There was no fanfare inside the sober portals of the Oxfordshire civic boardroom when the big decision was handed down in early January, but there was plenty of cause for jubilation on the outside.
The Cherwell Planning Committee, an all-powerful local body whose authority encompasses the century-old former RAF Bicester air base – better known nowadays as Bicester Motion – gave its backing to the last and most controversial tranche of an ambitious redevelopment plan for the site, named the Experience Quarter.
The decision gave an instant green light to the long-term development of three miles of driver experience and car handling tracks, of an active airfield and of a network of exhibition centres designed to be occupied by a variety of automotive, cycling and aviation brands. Electric karting and 4x4 driving tracks would also feature. Cycling and walking trails in green areas would be on the cards, too, designed to encourage exercise and family days out.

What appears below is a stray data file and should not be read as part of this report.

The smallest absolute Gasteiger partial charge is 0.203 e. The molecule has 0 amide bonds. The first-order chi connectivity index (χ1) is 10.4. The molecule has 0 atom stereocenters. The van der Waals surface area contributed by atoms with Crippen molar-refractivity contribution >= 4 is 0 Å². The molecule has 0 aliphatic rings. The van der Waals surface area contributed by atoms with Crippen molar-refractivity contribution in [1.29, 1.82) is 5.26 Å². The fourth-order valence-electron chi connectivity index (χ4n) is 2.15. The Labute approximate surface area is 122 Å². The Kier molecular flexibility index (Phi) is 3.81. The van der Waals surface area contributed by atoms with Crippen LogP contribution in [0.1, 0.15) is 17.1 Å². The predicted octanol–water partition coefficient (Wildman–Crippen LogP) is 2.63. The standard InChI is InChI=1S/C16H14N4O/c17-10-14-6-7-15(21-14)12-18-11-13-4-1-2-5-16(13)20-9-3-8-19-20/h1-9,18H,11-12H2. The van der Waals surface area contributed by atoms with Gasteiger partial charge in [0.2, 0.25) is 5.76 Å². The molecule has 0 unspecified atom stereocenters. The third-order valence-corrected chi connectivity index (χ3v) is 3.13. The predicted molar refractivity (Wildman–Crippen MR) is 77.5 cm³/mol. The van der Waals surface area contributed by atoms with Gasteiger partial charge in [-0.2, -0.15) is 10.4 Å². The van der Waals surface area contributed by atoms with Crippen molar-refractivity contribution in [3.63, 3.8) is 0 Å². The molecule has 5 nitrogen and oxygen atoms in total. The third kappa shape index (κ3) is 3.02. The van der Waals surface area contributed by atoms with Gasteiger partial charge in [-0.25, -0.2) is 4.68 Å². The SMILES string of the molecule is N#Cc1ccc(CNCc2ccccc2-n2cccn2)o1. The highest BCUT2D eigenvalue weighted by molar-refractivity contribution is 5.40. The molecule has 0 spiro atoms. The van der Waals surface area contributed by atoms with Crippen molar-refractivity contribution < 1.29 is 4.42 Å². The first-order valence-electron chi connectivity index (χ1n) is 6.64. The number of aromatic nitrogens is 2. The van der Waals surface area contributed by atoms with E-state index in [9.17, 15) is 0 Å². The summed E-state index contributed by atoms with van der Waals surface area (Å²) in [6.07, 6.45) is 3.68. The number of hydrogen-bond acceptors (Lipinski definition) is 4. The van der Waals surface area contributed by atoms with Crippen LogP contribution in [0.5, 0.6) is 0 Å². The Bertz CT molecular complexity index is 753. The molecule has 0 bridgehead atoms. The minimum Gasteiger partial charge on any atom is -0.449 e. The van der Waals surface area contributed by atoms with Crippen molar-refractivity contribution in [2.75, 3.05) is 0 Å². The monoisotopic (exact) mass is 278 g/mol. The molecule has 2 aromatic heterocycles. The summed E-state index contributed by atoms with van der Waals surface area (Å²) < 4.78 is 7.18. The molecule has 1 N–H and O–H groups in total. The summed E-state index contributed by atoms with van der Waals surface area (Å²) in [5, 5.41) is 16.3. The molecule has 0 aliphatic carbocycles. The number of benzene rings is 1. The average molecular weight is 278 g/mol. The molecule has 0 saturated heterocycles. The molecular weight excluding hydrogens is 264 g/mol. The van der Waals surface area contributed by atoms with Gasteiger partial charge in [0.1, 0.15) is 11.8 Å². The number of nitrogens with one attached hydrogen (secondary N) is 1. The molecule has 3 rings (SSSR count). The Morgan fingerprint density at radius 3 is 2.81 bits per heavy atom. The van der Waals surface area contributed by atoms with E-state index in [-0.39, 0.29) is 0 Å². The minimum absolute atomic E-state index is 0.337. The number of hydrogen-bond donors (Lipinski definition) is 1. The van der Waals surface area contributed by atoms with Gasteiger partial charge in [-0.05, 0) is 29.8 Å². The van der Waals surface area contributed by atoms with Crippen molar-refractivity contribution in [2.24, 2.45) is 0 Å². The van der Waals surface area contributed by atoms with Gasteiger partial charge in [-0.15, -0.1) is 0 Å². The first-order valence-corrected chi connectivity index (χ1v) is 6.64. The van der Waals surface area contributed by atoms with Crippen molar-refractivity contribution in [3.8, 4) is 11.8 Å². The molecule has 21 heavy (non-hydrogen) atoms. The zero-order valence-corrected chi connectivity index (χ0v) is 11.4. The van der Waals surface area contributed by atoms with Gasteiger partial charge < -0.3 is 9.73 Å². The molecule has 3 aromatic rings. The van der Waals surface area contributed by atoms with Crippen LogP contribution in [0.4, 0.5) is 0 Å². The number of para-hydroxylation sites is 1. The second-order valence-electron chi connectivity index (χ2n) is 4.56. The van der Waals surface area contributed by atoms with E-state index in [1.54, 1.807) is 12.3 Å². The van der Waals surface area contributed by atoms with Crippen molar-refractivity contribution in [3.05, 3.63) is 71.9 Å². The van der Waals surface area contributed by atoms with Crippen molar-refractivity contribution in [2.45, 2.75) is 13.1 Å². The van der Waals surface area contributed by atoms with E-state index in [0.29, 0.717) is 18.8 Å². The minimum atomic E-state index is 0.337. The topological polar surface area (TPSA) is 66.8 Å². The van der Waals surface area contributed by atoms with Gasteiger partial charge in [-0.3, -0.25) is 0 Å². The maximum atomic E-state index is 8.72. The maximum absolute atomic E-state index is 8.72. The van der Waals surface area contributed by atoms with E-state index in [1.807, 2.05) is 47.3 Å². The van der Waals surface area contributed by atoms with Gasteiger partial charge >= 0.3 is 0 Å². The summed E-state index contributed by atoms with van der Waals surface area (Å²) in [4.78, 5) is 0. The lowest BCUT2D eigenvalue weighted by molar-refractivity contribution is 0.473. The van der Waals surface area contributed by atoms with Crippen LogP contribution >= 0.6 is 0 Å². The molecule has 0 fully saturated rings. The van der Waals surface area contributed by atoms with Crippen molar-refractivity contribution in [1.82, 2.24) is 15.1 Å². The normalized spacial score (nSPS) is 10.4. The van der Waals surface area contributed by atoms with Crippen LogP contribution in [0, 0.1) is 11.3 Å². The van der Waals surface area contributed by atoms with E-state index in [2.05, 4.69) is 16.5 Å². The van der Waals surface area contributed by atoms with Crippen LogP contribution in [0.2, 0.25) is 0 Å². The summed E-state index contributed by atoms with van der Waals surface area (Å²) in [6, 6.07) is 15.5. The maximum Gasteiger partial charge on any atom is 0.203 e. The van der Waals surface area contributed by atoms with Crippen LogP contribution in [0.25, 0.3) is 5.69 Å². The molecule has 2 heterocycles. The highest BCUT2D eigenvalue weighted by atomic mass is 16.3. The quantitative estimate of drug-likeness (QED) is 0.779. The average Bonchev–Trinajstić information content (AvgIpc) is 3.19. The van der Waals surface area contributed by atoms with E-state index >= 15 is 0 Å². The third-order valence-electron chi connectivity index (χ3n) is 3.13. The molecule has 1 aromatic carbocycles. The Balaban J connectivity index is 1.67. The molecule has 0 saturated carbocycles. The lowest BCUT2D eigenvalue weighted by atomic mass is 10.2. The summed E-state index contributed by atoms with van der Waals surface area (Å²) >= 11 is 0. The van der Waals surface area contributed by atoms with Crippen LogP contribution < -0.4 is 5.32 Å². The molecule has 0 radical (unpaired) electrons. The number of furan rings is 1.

Of the four Quarters long planned at the extremities of Bicester Motion’s vast 444-acre site – named Heritage, Experience, Innovation and Wilderness – it’s Experience that most clearly justifies the latter part of the name.
Dan Geoghegan, Bicester Motion’s part-owner, CEO and lead developer, believes the committee’s approval provided “the missing link” that was needed to achieve the project’s overarching aim of linking the future of mobility with its past – in effect, Innovation with Heritage.
Best known of the site’s four Quarters, mostly because so many of its buildings have existed since the 1920s, is Heritage. Geoghegan and co have sympathetically redeployed several dozen Edwin Lutyens-era redbrick RAF buildings and hangars to make a commercial area that contains car sales and repair businesses, niche component manufacturers, storage firms and media companies, plus a gin maker and a brewery (with a pub attached). There’s even an apprentice school, called Starter Motor, specialising in training young talent in the skills that nearby businesses need.